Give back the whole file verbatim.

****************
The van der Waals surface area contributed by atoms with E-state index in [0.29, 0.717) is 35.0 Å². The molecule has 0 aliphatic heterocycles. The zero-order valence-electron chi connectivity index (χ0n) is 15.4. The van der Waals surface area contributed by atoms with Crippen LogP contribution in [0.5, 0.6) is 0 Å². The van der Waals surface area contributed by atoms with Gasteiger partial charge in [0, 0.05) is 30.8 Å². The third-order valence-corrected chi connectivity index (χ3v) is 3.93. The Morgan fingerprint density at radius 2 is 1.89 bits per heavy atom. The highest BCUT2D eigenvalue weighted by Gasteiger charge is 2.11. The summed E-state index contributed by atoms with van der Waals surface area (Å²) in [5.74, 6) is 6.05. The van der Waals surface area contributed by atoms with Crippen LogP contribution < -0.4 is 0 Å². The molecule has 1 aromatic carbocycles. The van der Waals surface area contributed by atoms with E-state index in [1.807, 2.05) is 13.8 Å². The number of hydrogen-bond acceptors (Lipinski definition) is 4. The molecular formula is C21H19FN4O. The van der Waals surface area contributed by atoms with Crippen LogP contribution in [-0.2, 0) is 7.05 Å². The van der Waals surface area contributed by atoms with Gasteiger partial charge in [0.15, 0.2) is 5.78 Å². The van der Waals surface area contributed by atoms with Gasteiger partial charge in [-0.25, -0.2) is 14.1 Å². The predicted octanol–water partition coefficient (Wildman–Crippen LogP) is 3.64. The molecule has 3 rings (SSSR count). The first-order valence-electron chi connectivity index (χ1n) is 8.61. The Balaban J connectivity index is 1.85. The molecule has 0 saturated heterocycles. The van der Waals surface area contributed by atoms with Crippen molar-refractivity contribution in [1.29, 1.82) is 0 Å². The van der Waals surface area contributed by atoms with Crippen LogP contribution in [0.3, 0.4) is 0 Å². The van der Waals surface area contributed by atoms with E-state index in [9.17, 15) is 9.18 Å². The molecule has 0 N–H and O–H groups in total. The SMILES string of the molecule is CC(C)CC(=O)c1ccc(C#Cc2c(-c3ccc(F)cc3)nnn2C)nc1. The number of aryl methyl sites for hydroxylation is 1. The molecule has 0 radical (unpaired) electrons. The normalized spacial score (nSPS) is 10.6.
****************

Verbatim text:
The van der Waals surface area contributed by atoms with E-state index in [0.29, 0.717) is 35.0 Å². The molecule has 0 aliphatic heterocycles. The zero-order valence-electron chi connectivity index (χ0n) is 15.4. The van der Waals surface area contributed by atoms with Crippen LogP contribution in [0.5, 0.6) is 0 Å². The van der Waals surface area contributed by atoms with Gasteiger partial charge in [0, 0.05) is 30.8 Å². The third-order valence-corrected chi connectivity index (χ3v) is 3.93. The Morgan fingerprint density at radius 2 is 1.89 bits per heavy atom. The highest BCUT2D eigenvalue weighted by Gasteiger charge is 2.11. The summed E-state index contributed by atoms with van der Waals surface area (Å²) in [5.74, 6) is 6.05. The van der Waals surface area contributed by atoms with Crippen LogP contribution < -0.4 is 0 Å². The molecule has 1 aromatic carbocycles. The van der Waals surface area contributed by atoms with E-state index in [1.807, 2.05) is 13.8 Å². The number of hydrogen-bond acceptors (Lipinski definition) is 4. The molecular formula is C21H19FN4O. The van der Waals surface area contributed by atoms with Crippen LogP contribution in [-0.2, 0) is 7.05 Å². The van der Waals surface area contributed by atoms with Gasteiger partial charge in [0.15, 0.2) is 5.78 Å². The van der Waals surface area contributed by atoms with Gasteiger partial charge in [-0.25, -0.2) is 14.1 Å². The predicted octanol–water partition coefficient (Wildman–Crippen LogP) is 3.64. The molecule has 3 rings (SSSR count). The first-order valence-electron chi connectivity index (χ1n) is 8.61. The Balaban J connectivity index is 1.85. The molecule has 0 saturated heterocycles. The van der Waals surface area contributed by atoms with Crippen molar-refractivity contribution in [1.29, 1.82) is 0 Å². The van der Waals surface area contributed by atoms with Crippen LogP contribution in [0.3, 0.4) is 0 Å². The van der Waals surface area contributed by atoms with E-state index in [9.17, 15) is 9.18 Å². The molecule has 0 N–H and O–H groups in total. The SMILES string of the molecule is CC(C)CC(=O)c1ccc(C#Cc2c(-c3ccc(F)cc3)nnn2C)nc1. The number of aryl methyl sites for hydroxylation is 1. The molecule has 0 radical (unpaired) electrons. The normalized spacial score (nSPS) is 10.6.